3 Ancient Health Practices that Make Your Beauty Shine

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Imagine you’re sitting comfortably in the forest, tending the fire outside your home, listening to the night sounds around you. You smell fresh air, smoke, maybe the after-leavings of a fresh-caught dinner that you spent the day gathering, and you’re surrounded by the laughter of your entire tribe.

What are you feeling? Calm? Do you feel connected to your environment and grateful for the treats from our planet? Good. That’s how our ancestors lived their lives, and that’s what we want to talk about today.

They hunted and gathered, built their shelters, tended their fires, and supported each other. While beauty wasn’t their top priority, staying health was and we know now that beauty and attraction are largely interconnected with our health.

It makes sense, right? Our ancestors had to further our species, and the best way to do that is to carry on the strongest, healthiest genes. This type of natural selection is two-fold in our species. On the one hand, the strongest humans survived challenges like temperature, weather, famine, disease, and long periods of travel over unknown terrain. On the other hand, we’re inclined to find the healthiest humans the most attractive.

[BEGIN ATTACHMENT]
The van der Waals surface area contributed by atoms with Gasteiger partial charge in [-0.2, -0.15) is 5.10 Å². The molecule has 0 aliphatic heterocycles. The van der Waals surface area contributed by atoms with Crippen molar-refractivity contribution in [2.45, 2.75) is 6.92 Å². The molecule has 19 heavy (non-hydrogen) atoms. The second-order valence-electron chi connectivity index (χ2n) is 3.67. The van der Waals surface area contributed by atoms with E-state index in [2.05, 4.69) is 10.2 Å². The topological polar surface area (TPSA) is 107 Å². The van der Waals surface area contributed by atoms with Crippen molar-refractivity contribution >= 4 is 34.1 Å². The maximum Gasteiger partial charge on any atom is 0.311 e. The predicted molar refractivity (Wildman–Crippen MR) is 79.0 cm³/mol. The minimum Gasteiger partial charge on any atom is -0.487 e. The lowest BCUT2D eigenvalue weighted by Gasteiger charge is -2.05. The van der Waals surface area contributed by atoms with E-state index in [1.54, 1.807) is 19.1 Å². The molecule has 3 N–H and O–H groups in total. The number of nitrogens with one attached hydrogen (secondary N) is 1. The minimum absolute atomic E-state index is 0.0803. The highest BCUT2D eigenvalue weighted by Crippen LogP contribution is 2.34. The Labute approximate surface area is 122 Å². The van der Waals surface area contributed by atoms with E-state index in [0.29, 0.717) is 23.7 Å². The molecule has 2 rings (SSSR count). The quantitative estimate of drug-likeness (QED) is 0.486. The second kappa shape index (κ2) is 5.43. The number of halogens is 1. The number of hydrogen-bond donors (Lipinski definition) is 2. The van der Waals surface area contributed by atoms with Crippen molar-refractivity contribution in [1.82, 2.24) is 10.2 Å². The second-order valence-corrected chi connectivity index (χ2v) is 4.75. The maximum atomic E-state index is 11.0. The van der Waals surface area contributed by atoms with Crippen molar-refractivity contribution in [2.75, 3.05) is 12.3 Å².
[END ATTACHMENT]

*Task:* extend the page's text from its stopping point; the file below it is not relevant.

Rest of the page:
We have keen senses of smell that help us to find a mate and to tell if that match is ill (think about it, you can smell a sickness) and our eyes are trained to find beauty in symmetry. In our evolving eye, a symmetrical person is without obvious deformity, likely has healthy genes and is more likely to survive the hardships of living. In ancient times, your beauty was pragmatic, and that made it essential.

While this isn’t of immediate concern in our current climate of existence (apocalypse pending), it certainly mattered very much just a few hundred years ago—and real evolution takes time.

So how did our ancestors stay at the tip-top of health and keep their beauty up? Here’s a few ways that the ancients took care of their bodies and consequently, let their inner beauty shine.


This is the first true form of healing. Because the ancestors were an active bunch, they had sore muscles. How natural is it to rub your calves after a long day hiking? Or create a sensual experience with a partner through mutual massage?